Voters Faced Closed Doors, Lack Of Ballots
HONOLULU -- Several politicians on Wednesday called for changes
or an investigation at the highest levels of the state Office
of Elections. There were numerous problems at the polls on Tuesday.
A newly elected state senator and the chairman of the Republican
Party said all that trouble is causing Hawaii voters to lose
faith in the state's election system.
Problems started before the polls opened and continued until
after they closed. At Hahaione Elementary School, officials
did not show up for work. So, the polling place could not open
on time. Five other polling places delayed their openings as
well. At two polling places, workers ran out of ballots.
In Kapolei, 10 or more voters said the doors closed early
and they were turned away. "It was about 5:56 p.m. and
they closed the door in our face," Zack Martin said. "We
opened our cell phones up, displayed them to him and the cell
phone said 5:57 p.m.," David McCoy said.
Elections officials said there was no mistake. "We did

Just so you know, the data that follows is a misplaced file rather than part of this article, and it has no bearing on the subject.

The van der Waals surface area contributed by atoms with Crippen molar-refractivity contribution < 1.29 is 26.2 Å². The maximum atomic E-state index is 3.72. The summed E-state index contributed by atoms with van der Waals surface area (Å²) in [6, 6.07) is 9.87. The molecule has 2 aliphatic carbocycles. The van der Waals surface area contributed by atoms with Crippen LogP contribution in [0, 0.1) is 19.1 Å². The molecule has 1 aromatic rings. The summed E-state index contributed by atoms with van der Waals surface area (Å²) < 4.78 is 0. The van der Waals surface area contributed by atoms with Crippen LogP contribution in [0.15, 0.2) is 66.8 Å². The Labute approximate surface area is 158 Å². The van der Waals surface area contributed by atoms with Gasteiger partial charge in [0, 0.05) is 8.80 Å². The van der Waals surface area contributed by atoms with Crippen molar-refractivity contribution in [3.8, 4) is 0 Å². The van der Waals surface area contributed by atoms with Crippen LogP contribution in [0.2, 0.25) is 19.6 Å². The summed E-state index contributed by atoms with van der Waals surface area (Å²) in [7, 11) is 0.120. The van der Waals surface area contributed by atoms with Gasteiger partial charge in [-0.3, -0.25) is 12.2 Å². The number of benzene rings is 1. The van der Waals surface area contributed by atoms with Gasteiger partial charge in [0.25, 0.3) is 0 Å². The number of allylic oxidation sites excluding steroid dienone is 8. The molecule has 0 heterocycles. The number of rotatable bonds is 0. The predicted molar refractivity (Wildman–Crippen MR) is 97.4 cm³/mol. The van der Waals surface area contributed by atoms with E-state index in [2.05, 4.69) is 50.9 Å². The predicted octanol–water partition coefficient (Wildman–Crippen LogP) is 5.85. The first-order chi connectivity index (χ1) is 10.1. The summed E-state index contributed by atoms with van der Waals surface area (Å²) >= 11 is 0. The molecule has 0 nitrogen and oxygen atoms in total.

call the chairman. Procedures were followed," said Rex
Quidilla of the Office of Elections on Tuesday night.
Elections officers refused to speak with KITV on camera on Wednesday.
Some elected officials said voters should not have to deal with
"People are getting demoralized, disenfranchised.
They're basically saying, 'Why should I put up with the hassles
and headaches?'" Sen.-elect Mike Gabbard said.
"We're frustrated, disappointed at the job the Office of
Elections has done," Republican Party Chairman Sam Aiona
Elections officials have said that they faced a deficit of volunteers
to work at many of the polling sites. In previous years, the
Democratic and Republican parties provided the bulk of workers
to help man the precincts. Recently, the parties have not sent
While there were some problems in this year's elections, officials
said it was relatively smooth compared to other years. Results
were released nearly on time or early, they said.